In a way, this made the inclusion of the Iron Wolves inevitable. The action against Volak was necessary to the book, both to get the tension up and to balance the depressing nature of the other parts of the book. Remic nailed the conflict on the surface very well, too; Narnok, Dek, Trista and co were all amusing to read about, and their struggles to somehow manage to harm and/or kill Volak were offering up cool setpieces. Narnok especially had me chuckling over how absurd it was for him to constantly taunt the mighty dragon queen.

“I’m Narnok. Don’t forget it. It’s a name I’m going to carve on your arse.”

It was a massively entertaining romp of thrilling action, with ever-growing desperation and things just got better and better. I was incredibly sad when, inevitably, heads began to roll (or ashes got blown into the wind, eh?). Andy managed to make me care about characters that came out of the blue and stole the fireworks show, giving them a personal background that I enjoyed and made me curious about the rest of their story. Yes, I was definitely disappointed that it wasn't down to Beetrax and co, but what I got instead was no less entertaining than what I expected.

The dragon rampage itself is worth noting too. The prologue kicks it off, set right after the end of The Dragon Engine. Volak, Kranesh and Moraxx are free to do as they please: which just so happens to be slaughtering humans. If you're not a fan of seeing children die, then you might want to back out of this one, because the story starts right with that; it gets us to care about a little girl who finally made a friend and has fun playing around, just to be eaten alive. That had me gulp - I didn't expect that kind of thing within the first 5 pages! But damn if it didn't set the scene for just how terrible a renewed Blood Dragon Empire would be!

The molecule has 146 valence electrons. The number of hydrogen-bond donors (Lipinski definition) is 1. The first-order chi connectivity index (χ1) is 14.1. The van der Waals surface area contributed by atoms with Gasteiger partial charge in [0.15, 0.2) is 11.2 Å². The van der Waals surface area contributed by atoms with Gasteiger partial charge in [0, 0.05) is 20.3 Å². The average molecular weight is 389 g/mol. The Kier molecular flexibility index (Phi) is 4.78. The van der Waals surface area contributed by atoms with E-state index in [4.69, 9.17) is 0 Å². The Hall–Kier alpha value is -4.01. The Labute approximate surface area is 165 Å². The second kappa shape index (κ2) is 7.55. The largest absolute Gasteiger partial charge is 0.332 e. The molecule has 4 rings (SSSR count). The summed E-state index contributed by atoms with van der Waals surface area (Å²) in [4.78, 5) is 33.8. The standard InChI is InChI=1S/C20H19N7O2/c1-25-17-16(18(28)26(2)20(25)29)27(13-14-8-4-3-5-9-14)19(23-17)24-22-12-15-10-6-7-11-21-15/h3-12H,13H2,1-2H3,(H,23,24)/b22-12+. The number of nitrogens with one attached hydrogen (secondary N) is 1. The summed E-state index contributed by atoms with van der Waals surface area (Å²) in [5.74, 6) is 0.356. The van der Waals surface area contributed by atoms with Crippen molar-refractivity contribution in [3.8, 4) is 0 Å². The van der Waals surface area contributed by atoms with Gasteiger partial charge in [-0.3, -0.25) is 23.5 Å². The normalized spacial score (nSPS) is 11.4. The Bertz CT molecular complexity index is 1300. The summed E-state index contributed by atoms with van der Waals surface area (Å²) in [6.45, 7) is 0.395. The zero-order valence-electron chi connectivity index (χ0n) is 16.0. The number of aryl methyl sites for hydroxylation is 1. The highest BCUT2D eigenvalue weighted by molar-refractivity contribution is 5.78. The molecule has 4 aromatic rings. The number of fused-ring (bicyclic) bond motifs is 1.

Multiple similar scenes of disaster are featured throughout the book, up until the dragons get their dues through no other than Skalg. Where in The Dragon Engine I had nothing but disdain for the fucker, here I actually cared for him as an individual. The author managed to humanize him a great deal, giving him a layered personality and personal dilemma. He is made relatable in his role, and showcases how mountains of frustration and pain can come tumbling down and break our own backs.
In a way, Skalg is the real hero of the book, which surprised me. He is still a megalomaniac and doesn't get off lightly, but he definitely pulls more than his own weight to resolve the looming doom. Remic definitely addressed Skalg's situation in a satisfying way.